Paul D. Boyer, Adenosine Triphosphate (ATP), and the
Binding Change Mechanism

Resources with Additional Information


Paul D. Boyer
Courtesy of UCLA

'For Paul Boyer, the Nobel Prize was "an unexpected pleasure." It had been 20 years since he formulated a hypothesis to describe what he calls "the most prominent chemical reaction in the whole world." It is the process by which molecules produce ATP (adenosine triphosphate), thereby transmuting light, air, water and food into the energy required for both plant and animal life.

Boyer had been greeted with disbelief when he theorized that the previously mysterious process is the work of a "beautiful little machine" that operates within enzymes on the molecular level.  ...

Boyer experienced "one of the warmest moments of my life" when he learned that British biochemist John Walker had worked out the methodology required to demonstrate whether Boyer had been right or wrong. ...  Using Walker's methodology, one of Boyer's former graduate students "did some elegant chemical work to demonstrate that the molecular rotation actually occurred." Boyer's hypothesis, finally, had been proven correct. For work that so enriched understanding of the life process itself, he and Walker were jointly awarded the Nobel prize [in Chemistry] in 1997.'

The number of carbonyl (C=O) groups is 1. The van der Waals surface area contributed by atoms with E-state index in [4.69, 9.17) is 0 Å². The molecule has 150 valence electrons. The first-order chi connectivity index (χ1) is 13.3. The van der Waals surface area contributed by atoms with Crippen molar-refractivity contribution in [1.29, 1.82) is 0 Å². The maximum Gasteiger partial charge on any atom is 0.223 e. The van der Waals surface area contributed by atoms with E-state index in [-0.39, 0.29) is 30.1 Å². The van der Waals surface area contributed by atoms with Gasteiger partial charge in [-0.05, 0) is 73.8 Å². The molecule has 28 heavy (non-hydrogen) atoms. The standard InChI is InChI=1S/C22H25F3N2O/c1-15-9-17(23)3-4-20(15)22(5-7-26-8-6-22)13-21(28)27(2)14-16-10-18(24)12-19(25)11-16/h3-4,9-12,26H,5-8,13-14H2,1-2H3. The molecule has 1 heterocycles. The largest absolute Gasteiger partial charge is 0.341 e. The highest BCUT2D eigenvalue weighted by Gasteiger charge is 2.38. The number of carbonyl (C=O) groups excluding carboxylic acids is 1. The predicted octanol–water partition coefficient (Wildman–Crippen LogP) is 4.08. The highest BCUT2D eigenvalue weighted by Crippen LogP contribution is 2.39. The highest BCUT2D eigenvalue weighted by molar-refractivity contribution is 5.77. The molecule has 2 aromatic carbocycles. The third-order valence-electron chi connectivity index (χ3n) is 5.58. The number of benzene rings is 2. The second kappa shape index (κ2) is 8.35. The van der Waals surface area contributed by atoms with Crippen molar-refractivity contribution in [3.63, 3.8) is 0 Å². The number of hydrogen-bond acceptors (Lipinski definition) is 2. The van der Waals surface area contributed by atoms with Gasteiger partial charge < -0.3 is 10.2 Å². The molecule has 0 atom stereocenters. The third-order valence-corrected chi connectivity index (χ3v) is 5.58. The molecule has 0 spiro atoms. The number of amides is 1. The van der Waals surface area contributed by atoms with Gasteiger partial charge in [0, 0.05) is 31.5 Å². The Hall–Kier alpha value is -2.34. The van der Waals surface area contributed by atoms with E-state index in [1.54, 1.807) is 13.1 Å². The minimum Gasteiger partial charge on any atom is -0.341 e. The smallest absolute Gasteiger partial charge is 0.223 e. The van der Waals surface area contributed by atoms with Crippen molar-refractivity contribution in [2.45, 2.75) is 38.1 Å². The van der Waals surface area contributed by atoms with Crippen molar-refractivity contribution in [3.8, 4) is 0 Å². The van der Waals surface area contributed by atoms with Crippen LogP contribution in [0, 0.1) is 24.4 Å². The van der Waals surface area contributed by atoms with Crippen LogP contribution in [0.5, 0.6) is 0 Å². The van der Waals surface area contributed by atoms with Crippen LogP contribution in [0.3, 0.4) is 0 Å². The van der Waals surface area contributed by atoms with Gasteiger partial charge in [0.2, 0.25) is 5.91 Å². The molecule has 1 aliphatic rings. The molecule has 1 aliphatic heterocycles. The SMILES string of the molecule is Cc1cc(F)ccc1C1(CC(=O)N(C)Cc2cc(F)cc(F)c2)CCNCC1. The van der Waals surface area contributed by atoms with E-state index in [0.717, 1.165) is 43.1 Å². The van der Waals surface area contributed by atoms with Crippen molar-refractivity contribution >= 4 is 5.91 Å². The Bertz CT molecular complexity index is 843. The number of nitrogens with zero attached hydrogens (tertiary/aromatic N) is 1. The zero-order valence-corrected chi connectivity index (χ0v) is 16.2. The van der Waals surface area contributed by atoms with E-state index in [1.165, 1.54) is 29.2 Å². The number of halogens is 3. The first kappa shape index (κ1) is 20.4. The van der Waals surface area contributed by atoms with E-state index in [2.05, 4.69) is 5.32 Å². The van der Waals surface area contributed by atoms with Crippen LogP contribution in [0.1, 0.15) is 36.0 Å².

- Edited excerpt from Nobel Men:  Paul Boyer, UCLA Magazine Spring 2000


 


Resources with Additional Information

Additional information about Paul Boyer and adenosine triphosphate (APT) is available in documents and on the Web.

Documents:

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Enymatic Mechanism
Enzymatic Mechanism
of ATP Synthesis


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